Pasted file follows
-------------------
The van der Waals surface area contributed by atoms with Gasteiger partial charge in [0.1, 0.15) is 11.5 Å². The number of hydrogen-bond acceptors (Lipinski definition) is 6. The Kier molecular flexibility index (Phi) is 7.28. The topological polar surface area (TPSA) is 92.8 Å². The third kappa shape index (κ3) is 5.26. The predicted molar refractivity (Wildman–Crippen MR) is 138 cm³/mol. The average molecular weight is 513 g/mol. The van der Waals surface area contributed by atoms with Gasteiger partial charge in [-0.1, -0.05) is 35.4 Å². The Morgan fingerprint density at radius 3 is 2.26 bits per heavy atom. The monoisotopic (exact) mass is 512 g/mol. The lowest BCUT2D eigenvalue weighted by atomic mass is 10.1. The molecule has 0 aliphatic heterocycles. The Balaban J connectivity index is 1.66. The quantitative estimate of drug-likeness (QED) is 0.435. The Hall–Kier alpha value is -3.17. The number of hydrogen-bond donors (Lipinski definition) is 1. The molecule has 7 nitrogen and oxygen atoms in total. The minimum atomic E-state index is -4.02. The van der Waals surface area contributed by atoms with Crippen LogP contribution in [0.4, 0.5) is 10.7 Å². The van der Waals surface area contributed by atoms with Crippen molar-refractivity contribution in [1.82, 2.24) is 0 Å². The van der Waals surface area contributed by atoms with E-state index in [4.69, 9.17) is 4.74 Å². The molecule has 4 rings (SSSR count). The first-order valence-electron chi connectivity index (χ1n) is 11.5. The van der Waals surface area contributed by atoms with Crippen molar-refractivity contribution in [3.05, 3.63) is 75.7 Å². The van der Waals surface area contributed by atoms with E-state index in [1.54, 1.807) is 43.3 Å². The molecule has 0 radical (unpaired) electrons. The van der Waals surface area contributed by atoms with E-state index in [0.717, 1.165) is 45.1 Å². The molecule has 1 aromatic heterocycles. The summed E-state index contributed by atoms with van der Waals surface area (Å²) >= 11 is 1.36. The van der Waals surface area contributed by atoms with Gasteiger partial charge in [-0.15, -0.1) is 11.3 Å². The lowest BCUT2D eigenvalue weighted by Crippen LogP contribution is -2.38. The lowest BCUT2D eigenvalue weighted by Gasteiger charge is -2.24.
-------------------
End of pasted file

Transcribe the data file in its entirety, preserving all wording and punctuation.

The van der Waals surface area contributed by atoms with Gasteiger partial charge in [0.1, 0.15) is 11.5 Å². The number of hydrogen-bond acceptors (Lipinski definition) is 6. The Kier molecular flexibility index (Phi) is 7.28. The topological polar surface area (TPSA) is 92.8 Å². The third kappa shape index (κ3) is 5.26. The predicted molar refractivity (Wildman–Crippen MR) is 138 cm³/mol. The average molecular weight is 513 g/mol. The van der Waals surface area contributed by atoms with Gasteiger partial charge in [-0.1, -0.05) is 35.4 Å². The Morgan fingerprint density at radius 3 is 2.26 bits per heavy atom. The monoisotopic (exact) mass is 512 g/mol. The lowest BCUT2D eigenvalue weighted by atomic mass is 10.1. The molecule has 0 aliphatic heterocycles. The Balaban J connectivity index is 1.66. The quantitative estimate of drug-likeness (QED) is 0.435. The Hall–Kier alpha value is -3.17. The number of hydrogen-bond donors (Lipinski definition) is 1. The molecule has 7 nitrogen and oxygen atoms in total. The minimum atomic E-state index is -4.02. The van der Waals surface area contributed by atoms with Crippen LogP contribution in [0.4, 0.5) is 10.7 Å². The van der Waals surface area contributed by atoms with Crippen molar-refractivity contribution in [1.82, 2.24) is 0 Å². The van der Waals surface area contributed by atoms with E-state index in [4.69, 9.17) is 4.74 Å². The molecule has 4 rings (SSSR count). The first-order valence-electron chi connectivity index (χ1n) is 11.5. The van der Waals surface area contributed by atoms with Crippen molar-refractivity contribution in [3.05, 3.63) is 75.7 Å². The van der Waals surface area contributed by atoms with E-state index in [1.54, 1.807) is 43.3 Å². The molecule has 0 radical (unpaired) electrons. The van der Waals surface area contributed by atoms with E-state index in [0.717, 1.165) is 45.1 Å². The molecule has 1 aromatic heterocycles. The summed E-state index contributed by atoms with van der Waals surface area (Å²) >= 11 is 1.36. The van der Waals surface area contributed by atoms with Gasteiger partial charge in [-0.15, -0.1) is 11.3 Å². The lowest BCUT2D eigenvalue weighted by Crippen LogP contribution is -2.38. The lowest BCUT2D eigenvalue weighted by Gasteiger charge is -2.24.